An evaluation of the ICRA program was conducted in the first quarter of 2021, 12 years from the start of the first grants, to see whether this funding mechanism was successful. The following research questions were included: Are the researchers continuing to work on SCD (particularly those who were new to the field)? Are the projects continuing with follow-on funding? Was the ICRA research disseminated through publications? and Were new treatments or techniques developed that have the potential to improve or are actively improving care for those with SCD?

Data on the ICRA competitions, including characteristics of the grantees and type of research, were collected from the applications and biographical sketches of the applicants. Yearly progress reports and a final report are collected for every biomedical research project that is supported by the DDCF. Information in the ICRA final reports was used in this evaluation and included publications, funding, and patents at the time of closing, summary of key findings, and contributions of the ICRA grant to the investigator’s research program and career advancement. There was also a question in the reports that asked whether SCD research was the investigator’s primary field.

An online survey was administered to principal investigators and co-investigators of the ICRA projects in March 2021 to capture more recent information about their progress (survey questions are included in the supplemental material). Respondents were asked to provide publications, grants, and patents and licenses related to their ICRA grants. To determine whether the investigators are still in the SCD field, they were asked to categorize time spent on SCD research. They were also asked to summarize the main findings from their studies. To help select stories of breakthroughs, survey participants were asked to describe any breakthroughs, new agents, improvements in patient care, etc, based on their ICRA project. To identify emerging trends that might represent new opportunities, survey participants were asked in an open-ended question to describe the most important breakthrough in SCD research in the last 10 years. Survey participants were informed that de-identified results would be used in a report to be disseminated to the public.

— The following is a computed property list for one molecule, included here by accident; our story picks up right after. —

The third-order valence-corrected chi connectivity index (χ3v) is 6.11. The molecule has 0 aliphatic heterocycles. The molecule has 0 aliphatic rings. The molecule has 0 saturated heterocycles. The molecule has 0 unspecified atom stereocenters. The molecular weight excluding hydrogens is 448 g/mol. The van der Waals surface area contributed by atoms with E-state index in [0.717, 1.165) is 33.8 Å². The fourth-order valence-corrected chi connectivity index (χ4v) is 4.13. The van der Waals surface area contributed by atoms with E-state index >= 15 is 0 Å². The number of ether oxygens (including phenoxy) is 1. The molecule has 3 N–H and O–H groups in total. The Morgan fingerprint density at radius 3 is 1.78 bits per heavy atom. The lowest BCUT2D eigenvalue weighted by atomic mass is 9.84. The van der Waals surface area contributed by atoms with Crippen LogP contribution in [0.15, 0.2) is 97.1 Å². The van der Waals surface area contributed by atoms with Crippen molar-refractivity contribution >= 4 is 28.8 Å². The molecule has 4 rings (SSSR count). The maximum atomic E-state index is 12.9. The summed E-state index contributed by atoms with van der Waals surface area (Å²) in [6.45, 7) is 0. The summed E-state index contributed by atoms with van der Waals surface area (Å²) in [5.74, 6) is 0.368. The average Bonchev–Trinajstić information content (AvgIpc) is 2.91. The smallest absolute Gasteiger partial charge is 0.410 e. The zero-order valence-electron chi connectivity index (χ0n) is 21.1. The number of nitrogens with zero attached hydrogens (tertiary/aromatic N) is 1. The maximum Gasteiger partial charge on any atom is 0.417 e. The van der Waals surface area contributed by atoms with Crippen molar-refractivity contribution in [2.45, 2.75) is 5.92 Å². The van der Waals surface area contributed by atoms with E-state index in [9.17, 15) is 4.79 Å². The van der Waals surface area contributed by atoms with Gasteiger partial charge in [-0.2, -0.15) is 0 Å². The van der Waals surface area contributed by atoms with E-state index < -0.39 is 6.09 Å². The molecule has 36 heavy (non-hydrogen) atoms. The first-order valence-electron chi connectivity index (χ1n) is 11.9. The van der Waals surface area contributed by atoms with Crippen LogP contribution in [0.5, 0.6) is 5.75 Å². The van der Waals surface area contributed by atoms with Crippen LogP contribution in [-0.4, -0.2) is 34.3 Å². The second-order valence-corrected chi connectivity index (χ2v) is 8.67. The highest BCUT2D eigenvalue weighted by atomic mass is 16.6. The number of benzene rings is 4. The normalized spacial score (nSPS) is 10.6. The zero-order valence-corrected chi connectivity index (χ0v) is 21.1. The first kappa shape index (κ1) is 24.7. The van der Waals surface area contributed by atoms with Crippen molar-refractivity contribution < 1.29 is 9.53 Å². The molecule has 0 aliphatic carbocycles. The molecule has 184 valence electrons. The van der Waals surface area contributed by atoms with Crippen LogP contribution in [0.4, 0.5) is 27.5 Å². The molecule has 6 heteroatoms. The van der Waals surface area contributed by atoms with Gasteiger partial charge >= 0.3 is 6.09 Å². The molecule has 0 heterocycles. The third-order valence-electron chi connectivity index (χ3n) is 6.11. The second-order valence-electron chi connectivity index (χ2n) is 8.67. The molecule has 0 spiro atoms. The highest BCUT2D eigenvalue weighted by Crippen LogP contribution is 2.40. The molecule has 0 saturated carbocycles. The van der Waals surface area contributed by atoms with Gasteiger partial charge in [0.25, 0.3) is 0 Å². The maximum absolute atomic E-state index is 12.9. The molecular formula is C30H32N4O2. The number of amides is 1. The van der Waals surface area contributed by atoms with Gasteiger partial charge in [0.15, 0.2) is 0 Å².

To confirm grants and publications for responders and to find data for nonresponders, searches were conducted of the NIH RePORTER, National Science Foundation (NSF) Award Search, the Health Research Alliance (HRA) Analyzer, and PubMed databases. All searches included the investigator’s name and were limited to years after the start date of the ICRA grant. Determination of the relationship between follow-on grants and ICRA was based on the survey responses or on analysis by the authors of this study if there was no survey response. In the latter case, each follow-on grant was reviewed for direct links to ICRA-specific aims and findings. If there was not a clear connection between a grant and ICRA, even if the topics were similar, the grant was considered unrelated and was not used to determine return on investment (ROI). ROI was calculated as the total follow-on grant dollars relevant to ICRA minus the original investment divided by the original investment, expressed as a percentage. It was based on both NIH and non-NIH grants.

Publications were considered related to ICRA if DDCF funding was acknowledged. Only original research reports are summarized here to capture whether ICRA research data and results were shared with the community. To adjust for investigators who received renewal grants and to compare with other studies, the number of publications per million dollars of grant funding was calculated.